Notorious: The Life of Ingrid Bergman

Don’t expect any whimsical half-truths or rambling ruminations in Donald Spoto’s new biography of Ingrid Bergman, Notorious. He offers just the facts about the beautiful Swedish actress who, if it weren’t for Spoto’s thoughtful reporting, could come off simply as a cold careerist, a woman who advanced by using men, a mother who wasn’t very maternal.

Certainly she was all that — to a degree. When she was 18, Bergman had an affair with a 41-year-old married actor-director, Edvin Adolphson, who jump-started her career by casting her in 1935’s Munkbrogreven. Ten years after coming to Hollywood in 1939, she ditched her first husband, nice-guy dentist Petter Lindstrom, and their daughter, Pia, to move to Italy with film director Roberto Rossellini. She then, of course, enhanced her newly scandalous reputation by giving birth to their son, Robertino, out of wedlock. The Rossellinis eventually married, had two more children, and divorced; Rossellini got the kids after a protracted custody battle. Bergman, meanwhile, married her third husband, movie producer Lars Schmidt.

But what saved Bergman from being just a narcissistic opportunist, according to Spoto’s highly readable biography, was that she would readily acknowledge her faults. ”I was too young to be a mother,” Bergman once said of Pia. ”I was so wound up in my career and Hollywood’s star system that I didn’t find time for the little girl in my house….There’s no doubt in my mind I neglected her and for that I have a lasting sense of guilt.” Work, she admitted, was her consuming ambition. After a tragic childhood during which she endured the deaths of her mother at age 3, her father at 14, and a beloved aunt at 15, she trusted work more than relationships. ”That is why I hate Sundays,” she is quoted as saying. ”I can’t wait for Monday. I want to work, I cannot relax and I am unhappy when a picture is over. If you took the stage away from me, I would stop breathing.”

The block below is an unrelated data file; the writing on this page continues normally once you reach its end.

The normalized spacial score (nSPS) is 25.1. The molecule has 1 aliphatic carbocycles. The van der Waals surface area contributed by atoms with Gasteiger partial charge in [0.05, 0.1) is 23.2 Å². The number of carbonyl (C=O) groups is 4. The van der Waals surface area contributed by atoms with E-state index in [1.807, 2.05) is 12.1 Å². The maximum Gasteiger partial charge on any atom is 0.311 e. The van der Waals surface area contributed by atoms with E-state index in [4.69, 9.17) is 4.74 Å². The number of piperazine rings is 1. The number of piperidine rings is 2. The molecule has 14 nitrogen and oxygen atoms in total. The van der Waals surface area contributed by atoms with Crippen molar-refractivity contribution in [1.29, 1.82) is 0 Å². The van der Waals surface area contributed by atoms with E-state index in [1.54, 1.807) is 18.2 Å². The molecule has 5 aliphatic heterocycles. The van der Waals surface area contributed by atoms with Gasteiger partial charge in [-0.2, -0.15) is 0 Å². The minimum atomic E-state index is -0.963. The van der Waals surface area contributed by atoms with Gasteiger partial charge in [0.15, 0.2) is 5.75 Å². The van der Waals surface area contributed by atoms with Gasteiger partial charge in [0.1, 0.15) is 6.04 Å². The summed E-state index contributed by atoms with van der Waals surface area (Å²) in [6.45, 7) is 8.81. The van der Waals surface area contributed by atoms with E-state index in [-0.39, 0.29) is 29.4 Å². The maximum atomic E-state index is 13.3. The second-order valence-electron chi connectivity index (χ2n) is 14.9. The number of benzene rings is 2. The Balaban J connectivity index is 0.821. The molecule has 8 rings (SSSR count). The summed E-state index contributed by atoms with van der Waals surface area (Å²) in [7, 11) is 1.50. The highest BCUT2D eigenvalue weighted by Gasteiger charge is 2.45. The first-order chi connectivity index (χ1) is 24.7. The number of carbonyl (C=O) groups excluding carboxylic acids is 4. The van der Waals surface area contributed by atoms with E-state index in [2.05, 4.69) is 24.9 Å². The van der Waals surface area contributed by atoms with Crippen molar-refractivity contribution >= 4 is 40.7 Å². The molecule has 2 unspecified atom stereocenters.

Spoto, who has become an above-average biographer of everyone from Marilyn Monroe to Alfred Hitchcock, exposes the warmth and humanity beneath Bergman’s workaholism. He shows that she had real backbone, standing up to David Selznick when he wanted to change her name (to Ingrid Berryman), pluck her eyebrows, and slather on makeup. She also once publicly dressed down a bullying director, W.S. ”Woody” Van Dyke, winning him — and the cast of 1941’s Rage in Heaven — over at the same time.

And in the end, she seemed to have at least partly won over her children. Though all four were closer to their fathers, they had forged fairly tight bonds with their mother by the time of her death from lung cancer in 1982 at age 67. When Isabella Rossellini had to undergo back surgery as an adolescent, her mother cared for her for 18 months. ”Mama stopped work completely for me,” Isabella recalled. ”I was very touched by that because I know how much she loves her work.”

Still, it was not motherhood that Bergman wanted to be remembered for. ”I hope they put on my gravestone, ‘She acted to the last day of her life. Here rests a good actress.”’ B+

Notorious: The Life of Ingrid Bergman
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